I wouldn't recommend taking fennel during pregnancy "just because" or with the idea that it's a tonic of some sort.
Albert-Puleo, M. (1980). Fennel and anise as estrogenic agents. Journal of Ethnopharmacology, 2(4), 337–344. https://doi.org/10.1016/s0378-8741(80)81015-4
Bokaie, M., Farajkhoda, T., Enjezab, B., Khoshbin, A., & Mojgan, K. Z. (2013). Oral fennel (Foeniculum vulgare) drop effect on primary dysmenorrhea: Effectiveness of herbal drug. Iranian Journal of Nursing and Midwifery Research, 18(2), 128–132.
Cuzzolin, L., Francini-Pesenti, F., Verlato, G., Joppi, M., Baldelli, P., & Benoni, G. (2010). Use of herbal products among 392 Italian pregnant women: Focus on pregnancy outcome. Pharmacoepidemiology and Drug Safety, 19(11), 1151–1158. https://doi.org/10.1002/pds.2040
Facchinetti, F., Pedrielli, G., Benoni, G., Joppi, M., Verlato, G., Dante, G., Balduzzi, S., & Cuzzolin, L. (2012). Herbal supplements in pregnancy: Unexpected results from a multicentre study. Human Reproduction (Oxford, England), 27(11), 3161–3167. https://doi.org/10.1093/humrep/des303
Falahat, F., Ayatiafin, S., Jarahi, L., Mokaberinejad, R., Rakhshandeh, H., Feyzabadi, Z., & Tavakkoli, M. (2018). Efficacy of a Herbal Formulation Based on Foeniculum Vulgare in Oligo/Amenorrhea: A Randomized Clinical Trial. Current Drug Discovery Technologies. https://doi.org/10.2174/1570163815666181029120512
Ghodsi, Z., & Asltoghiri, M. (2014). The effect of fennel on pain quality, symptoms, and menstrual duration in primary dysmenorrhea. Journal of Pediatric and Adolescent Gynecology, 27(5), 283–286. https://doi.org/10.1016/j.jpag.2013.12.003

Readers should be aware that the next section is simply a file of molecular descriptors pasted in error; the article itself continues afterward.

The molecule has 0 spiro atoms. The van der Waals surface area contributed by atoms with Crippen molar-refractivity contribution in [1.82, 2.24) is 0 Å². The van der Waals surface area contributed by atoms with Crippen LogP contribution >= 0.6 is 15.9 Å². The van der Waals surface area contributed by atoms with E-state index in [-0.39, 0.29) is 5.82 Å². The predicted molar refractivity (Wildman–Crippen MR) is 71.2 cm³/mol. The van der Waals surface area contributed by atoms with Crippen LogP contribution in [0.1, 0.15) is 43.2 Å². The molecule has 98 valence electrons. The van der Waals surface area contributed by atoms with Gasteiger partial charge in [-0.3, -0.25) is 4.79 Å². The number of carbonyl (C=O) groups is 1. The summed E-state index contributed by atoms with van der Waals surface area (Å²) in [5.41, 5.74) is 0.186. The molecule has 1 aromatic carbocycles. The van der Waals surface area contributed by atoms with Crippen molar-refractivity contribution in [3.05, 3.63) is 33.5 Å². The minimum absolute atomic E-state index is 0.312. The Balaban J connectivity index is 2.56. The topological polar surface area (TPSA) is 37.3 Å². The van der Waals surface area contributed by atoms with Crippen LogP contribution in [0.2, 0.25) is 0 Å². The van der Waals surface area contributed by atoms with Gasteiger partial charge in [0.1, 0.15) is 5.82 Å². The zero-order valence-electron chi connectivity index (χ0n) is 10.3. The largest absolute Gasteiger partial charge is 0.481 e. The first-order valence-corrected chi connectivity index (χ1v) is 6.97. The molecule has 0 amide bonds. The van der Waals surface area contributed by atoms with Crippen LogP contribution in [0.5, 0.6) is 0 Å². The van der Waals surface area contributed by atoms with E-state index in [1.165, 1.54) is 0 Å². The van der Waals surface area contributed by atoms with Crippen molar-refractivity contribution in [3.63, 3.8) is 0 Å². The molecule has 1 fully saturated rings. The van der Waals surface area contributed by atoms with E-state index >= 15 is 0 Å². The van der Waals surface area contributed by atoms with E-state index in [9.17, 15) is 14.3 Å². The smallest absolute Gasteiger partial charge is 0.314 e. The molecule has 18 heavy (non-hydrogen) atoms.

Mahboubi, M. (2019). Foeniculum vulgare as Valuable Plant in Management of Women’s Health. Journal of Menopausal Medicine, 25(1), 1–14. https://doi.org/10.6118/jmm.2019.25.1.1
Mahdavian, M., Mirzaii Najmabadi, K., Hosseinzadeh, H., Mirzaeian, S., Badiee Aval, S., & Esmaeeli, H. (2019). Effect of the Mixed Herbal Medicines Extract (Fennel, Chamomile, and Saffron) on Menopause Syndrome: A Randomized Controlled Clinical Trial. Journal of Caring Sciences, 8(3), 181–189. https://doi.org/10.15171/jcs.2019.026
Mohebbi-Kian, E., Mohammad-Alizadeh-Charandabi, S., & Bekhradi, R. (2014). Efficacy of fennel and combined oral contraceptive on depot medroxyprogesterone acetate-induced amenorrhea: A randomized placebo-controlled trial. Contraception, 90(4), 440–446. https://doi.org/10.1016/j.contraception.2014.05.001
Mokaberinejad, R., Rampisheh, Z., Aliasl, J., & Akhtari, E. (2019). The comparison of fennel infusion plus dry cupping versus metformin in management of oligomenorrhoea in patients with polycystic ovary syndrome: A randomised clinical trial. Journal of Obstetrics and Gynaecology: The Journal of the Institute of Obstetrics and Gynaecology, 39(5), 652–658. https://doi.org/10.1080/01443615.2018.1541232
Pattanittum, P., Kunyanone, N., Brown, J., Sangkomkamhang, U. S., Barnes, J., Seyfoddin, V., & Marjoribanks, J. (2016). Dietary supplements for dysmenorrhoea. The Cochrane Database of Systematic Reviews, 3, CD002124. https://doi.org/10.1002/14651858.CD002124.pub2
Samavati, R., Ducza, E., Hajagos-Tóth, J., & Gaspar, R. (2017). Herbal laxatives and antiemetics in pregnancy. Reproductive Toxicology (Elmsford, N.Y.), 72, 153–158. https://doi.org/10.1016/j.reprotox.2017.06.041
Trabace, L., Tucci, P., Ciuffreda, L., Matteo, M., Fortunato, F., Campolongo, P., Trezza, V., & Cuomo, V. (2015). “Natural” relief of pregnancy-related symptoms and neonatal outcomes: Above all do no harm. Journal of Ethnopharmacology, 174, 396–402. https://doi.org/10.1016/j.jep.2015.08.046